Integrated Development, Sustainable Livelihoods in Rural Communities; and Strengthening Civil Society in Haiti
- Utgitt: august 2020
- Serie: --
- Type: Gjennomganger fra organisasjoner
- Utført av: Helene Lacroix
- Bestilt av: --
- Land: Haiti
- Tema: Sivilt samfunn
- Antall sider: 84
- Serienummer: --
- ISBN: --
- ISSN: --
- Organisasjon: Kirkens Nødhjelp, Norwegian Church Aid
The “Integrated Development, Sustainable Livelihoods in Rural Communities; and Strengthening of Civil Society in Haiti” is a 3 year continuation of the long-term project in the departments of West and Grand-Anse, with some interventions in the South East, Artibonite and North East, the last phase of which ended in 2017.
The new 3 years project phase launched in 2018, continuing with almost the same objectives and strategies and aims to consolidate the positive impacts of the past three years. However, this time, it is being implemented specifically in the West and Grand-Anse Departments with Réseau des Organisations pour le Développement des Palmes (RODEP) and Réseau pour la Sauvegarde de la Forêt des Pins (RSFP) in the West, and Fondation Nouvelle Grand-Anse (FNGA) in the Grand-Anse as local partners.
Objectives of the project
- Communities' vulnerability is reduced through the establishment of preparedness mechanisms and capacities to deal with and respond to disasters
- Partners and target communities have increased capacity in natural resource management and climate change adaptation, and have the resources, tools and mechanisms to implement them.
- Communities have improved economies through right-based socio-economic capacity building initiatives
- Communities have improved food production and security through right-based socio-economic, eco-friendly capacity building initiatives.
- People are able to fully exercise their rights, including right to justice, to gender justice, to participate in decision affecting their lives and build and advocate for a solid civil society.
- Partner organizations have the institutional and technical capacities to play a more prominent role as autonomous humanitarian and/or development actors, and transfer knowledge to the target groups.
- The Integrated Program team feels safe and is able to apply its knowledge and skills and is in a position to learn / develop further.
Objectives of the evaluation
- Identify major climate risks
- Identifying unknown hazards
- Qualitative assessment of a territory’s vulnerability to climate change risks, including exposure and sensitivity: assessing the adverse effects of climate change on populations, natural resources and social and economic activities
- Raise awareness of these issues directly related to food security
- Prioritise this level of vulnerability related to the different impacts, in relation to the magnitude of the consequences and the probability of occurrence of those impacts
- Carry out risk mapping in the municipalities.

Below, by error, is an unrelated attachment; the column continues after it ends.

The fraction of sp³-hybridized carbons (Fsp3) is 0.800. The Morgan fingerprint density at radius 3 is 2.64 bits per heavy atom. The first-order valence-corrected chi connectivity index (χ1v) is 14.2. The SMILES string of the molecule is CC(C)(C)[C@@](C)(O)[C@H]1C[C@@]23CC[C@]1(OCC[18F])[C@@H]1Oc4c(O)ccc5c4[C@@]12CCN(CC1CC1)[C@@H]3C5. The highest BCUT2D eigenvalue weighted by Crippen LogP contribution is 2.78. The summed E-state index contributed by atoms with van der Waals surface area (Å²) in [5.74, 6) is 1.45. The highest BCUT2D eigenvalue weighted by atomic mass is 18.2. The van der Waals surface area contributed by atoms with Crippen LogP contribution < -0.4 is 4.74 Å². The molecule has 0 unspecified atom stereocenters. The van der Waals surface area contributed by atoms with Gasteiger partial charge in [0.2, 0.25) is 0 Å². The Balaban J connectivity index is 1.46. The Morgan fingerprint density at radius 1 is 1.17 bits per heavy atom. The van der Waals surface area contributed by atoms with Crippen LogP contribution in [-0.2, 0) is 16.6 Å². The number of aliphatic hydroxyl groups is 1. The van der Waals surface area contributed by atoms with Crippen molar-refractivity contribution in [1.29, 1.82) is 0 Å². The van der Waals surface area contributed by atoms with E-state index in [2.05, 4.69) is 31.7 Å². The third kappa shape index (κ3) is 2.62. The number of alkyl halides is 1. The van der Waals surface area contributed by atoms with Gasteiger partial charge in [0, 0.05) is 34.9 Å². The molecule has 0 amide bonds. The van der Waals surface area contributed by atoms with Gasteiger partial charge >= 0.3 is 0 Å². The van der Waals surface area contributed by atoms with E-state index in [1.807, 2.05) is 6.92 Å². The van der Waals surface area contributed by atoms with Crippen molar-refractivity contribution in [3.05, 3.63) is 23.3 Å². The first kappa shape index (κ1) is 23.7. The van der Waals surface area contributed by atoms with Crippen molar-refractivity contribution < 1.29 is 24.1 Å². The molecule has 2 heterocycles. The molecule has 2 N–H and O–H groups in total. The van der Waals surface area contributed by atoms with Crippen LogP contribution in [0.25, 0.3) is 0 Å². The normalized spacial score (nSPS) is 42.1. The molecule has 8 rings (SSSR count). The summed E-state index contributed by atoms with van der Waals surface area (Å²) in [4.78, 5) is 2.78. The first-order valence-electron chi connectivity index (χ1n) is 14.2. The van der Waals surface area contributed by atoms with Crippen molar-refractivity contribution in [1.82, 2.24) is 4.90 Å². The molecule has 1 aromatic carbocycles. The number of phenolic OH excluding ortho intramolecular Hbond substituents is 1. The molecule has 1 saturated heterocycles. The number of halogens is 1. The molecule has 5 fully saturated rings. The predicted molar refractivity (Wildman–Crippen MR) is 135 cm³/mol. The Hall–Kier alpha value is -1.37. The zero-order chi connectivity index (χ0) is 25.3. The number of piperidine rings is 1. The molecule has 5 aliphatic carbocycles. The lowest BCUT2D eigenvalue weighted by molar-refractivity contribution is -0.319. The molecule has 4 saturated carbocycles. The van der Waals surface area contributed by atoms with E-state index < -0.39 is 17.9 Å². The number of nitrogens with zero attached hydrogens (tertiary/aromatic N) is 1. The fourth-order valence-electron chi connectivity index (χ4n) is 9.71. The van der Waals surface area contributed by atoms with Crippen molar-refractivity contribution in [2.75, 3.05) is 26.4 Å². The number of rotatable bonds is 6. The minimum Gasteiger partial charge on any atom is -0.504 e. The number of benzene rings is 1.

Type of evaluation: Vulnerability Study
Period covered by the evaluation: Last Quarter of 2019 to Mid-2020
Audience: Right Holders (from programme thematic) and StakeHolders (Civil Society, Community leaders and other key members)
participative methodology (including FGDs, KIIs and documents checking)
Findings and Lessons Learned
- Eenvironmental and climate change vulnerability: The people depend almost entirely on the land to provide for themselves. There is an accelerated destruction of vegetation cover makes areas more vulnerable to winds and flooding. - Decreasing of agricultural production and death observation of large numbers of livestock (impacted by inflation and drought) - Imperfect knowledge of community leaders in sustainable land use and management
- Socio-economic vulnerability: Losses after each cyclone, soil erosion, the abandonment of agricultural activities and the absence of certain social services in the study areas have a direct impact on the socio-economic situation of farmers.
- Vulnerability to characteristics of production systems and farms: Lack farmers crops diversification
- Risk and disaster management vulnerability: None of the sections has a temporary shelter. CLPC and CASEC have no budget to manage risks and disasters, they operate on the goodwill of their members.
- Adaptation to environmental vulnerability and climate change: prioritize the agro-ecological approach in the concerned areas and grow crops where the activity will not contribute to environmental degradation.
- Adaptation to socio-economic vulnerability: reduce the influence of the underlying risk factors affecting agriculture, livestock, fishing and forestry to protect agricultural livelihoods. Households are also encouraged to engage in secondary activities (farm labor, trade, transport and forestry) that also allowing household members to develop projects.
- Adaptation to vulnerability related to characteristics of production systems and farms: encourage farmers to specialize in specific systems they are advised to diversify agricultural production systems and use very short-cycle species resistant to drought and pests that must be part of the adaptation of the agricultural production system to climate change.
- Adaptation to risk and disaster management vulnerability: Strengthen the capacity of local authorities, community structures and local actors to manage risks and disasters; set up community maps to identify and know areas at risk and implement early warning systems that inform populations